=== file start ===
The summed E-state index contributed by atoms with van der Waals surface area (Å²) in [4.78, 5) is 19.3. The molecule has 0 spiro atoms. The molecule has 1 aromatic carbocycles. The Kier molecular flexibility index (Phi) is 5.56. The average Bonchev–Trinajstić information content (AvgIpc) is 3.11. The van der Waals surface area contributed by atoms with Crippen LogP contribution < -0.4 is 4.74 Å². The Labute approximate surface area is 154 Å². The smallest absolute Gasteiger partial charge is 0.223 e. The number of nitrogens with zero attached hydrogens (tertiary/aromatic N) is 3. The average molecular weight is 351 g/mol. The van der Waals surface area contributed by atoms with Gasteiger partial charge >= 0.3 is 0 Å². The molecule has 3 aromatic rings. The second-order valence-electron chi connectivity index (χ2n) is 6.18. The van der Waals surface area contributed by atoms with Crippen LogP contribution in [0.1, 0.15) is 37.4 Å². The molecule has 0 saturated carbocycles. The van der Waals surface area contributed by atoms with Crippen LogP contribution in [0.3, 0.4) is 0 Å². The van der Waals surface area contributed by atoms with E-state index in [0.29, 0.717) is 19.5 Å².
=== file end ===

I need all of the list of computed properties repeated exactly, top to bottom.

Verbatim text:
The summed E-state index contributed by atoms with van der Waals surface area (Å²) in [4.78, 5) is 19.3. The molecule has 0 spiro atoms. The molecule has 1 aromatic carbocycles. The Kier molecular flexibility index (Phi) is 5.56. The average Bonchev–Trinajstić information content (AvgIpc) is 3.11. The van der Waals surface area contributed by atoms with Crippen LogP contribution < -0.4 is 4.74 Å². The Labute approximate surface area is 154 Å². The smallest absolute Gasteiger partial charge is 0.223 e. The number of nitrogens with zero attached hydrogens (tertiary/aromatic N) is 3. The average molecular weight is 351 g/mol. The van der Waals surface area contributed by atoms with Gasteiger partial charge >= 0.3 is 0 Å². The molecule has 3 aromatic rings. The second-order valence-electron chi connectivity index (χ2n) is 6.18. The van der Waals surface area contributed by atoms with Crippen LogP contribution in [0.1, 0.15) is 37.4 Å². The molecule has 0 saturated carbocycles. The van der Waals surface area contributed by atoms with Crippen LogP contribution in [0.3, 0.4) is 0 Å². The van der Waals surface area contributed by atoms with E-state index in [0.29, 0.717) is 19.5 Å².